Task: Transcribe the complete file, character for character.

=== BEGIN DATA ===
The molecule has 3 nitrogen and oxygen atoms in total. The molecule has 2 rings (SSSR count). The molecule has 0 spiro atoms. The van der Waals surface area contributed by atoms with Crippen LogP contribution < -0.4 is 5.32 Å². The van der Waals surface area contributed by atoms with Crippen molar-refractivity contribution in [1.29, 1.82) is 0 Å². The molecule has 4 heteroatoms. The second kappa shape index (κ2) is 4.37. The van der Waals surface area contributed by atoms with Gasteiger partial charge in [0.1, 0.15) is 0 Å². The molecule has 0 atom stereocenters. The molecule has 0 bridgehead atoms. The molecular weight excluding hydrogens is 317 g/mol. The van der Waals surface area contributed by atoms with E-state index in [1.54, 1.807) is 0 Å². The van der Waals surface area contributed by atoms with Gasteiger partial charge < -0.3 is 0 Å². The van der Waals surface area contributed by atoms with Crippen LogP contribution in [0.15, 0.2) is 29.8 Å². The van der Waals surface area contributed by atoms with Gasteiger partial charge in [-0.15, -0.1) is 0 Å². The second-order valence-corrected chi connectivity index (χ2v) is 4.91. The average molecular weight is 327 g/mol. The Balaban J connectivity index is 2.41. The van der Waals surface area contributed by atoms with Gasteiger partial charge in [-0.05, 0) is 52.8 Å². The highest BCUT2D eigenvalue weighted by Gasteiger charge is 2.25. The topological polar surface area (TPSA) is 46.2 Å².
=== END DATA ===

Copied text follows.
The molecule has 3 nitrogen and oxygen atoms in total. The molecule has 2 rings (SSSR count). The molecule has 0 spiro atoms. The van der Waals surface area contributed by atoms with Crippen LogP contribution < -0.4 is 5.32 Å². The van der Waals surface area contributed by atoms with Crippen molar-refractivity contribution in [1.29, 1.82) is 0 Å². The molecule has 4 heteroatoms. The second kappa shape index (κ2) is 4.37. The van der Waals surface area contributed by atoms with Gasteiger partial charge in [0.1, 0.15) is 0 Å². The molecule has 0 atom stereocenters. The molecule has 0 bridgehead atoms. The molecular weight excluding hydrogens is 317 g/mol. The van der Waals surface area contributed by atoms with E-state index in [1.54, 1.807) is 0 Å². The van der Waals surface area contributed by atoms with Gasteiger partial charge < -0.3 is 0 Å². The van der Waals surface area contributed by atoms with Crippen LogP contribution in [0.15, 0.2) is 29.8 Å². The van der Waals surface area contributed by atoms with Gasteiger partial charge in [-0.15, -0.1) is 0 Å². The second-order valence-corrected chi connectivity index (χ2v) is 4.91. The average molecular weight is 327 g/mol. The Balaban J connectivity index is 2.41. The van der Waals surface area contributed by atoms with Gasteiger partial charge in [-0.05, 0) is 52.8 Å². The highest BCUT2D eigenvalue weighted by Gasteiger charge is 2.25. The topological polar surface area (TPSA) is 46.2 Å².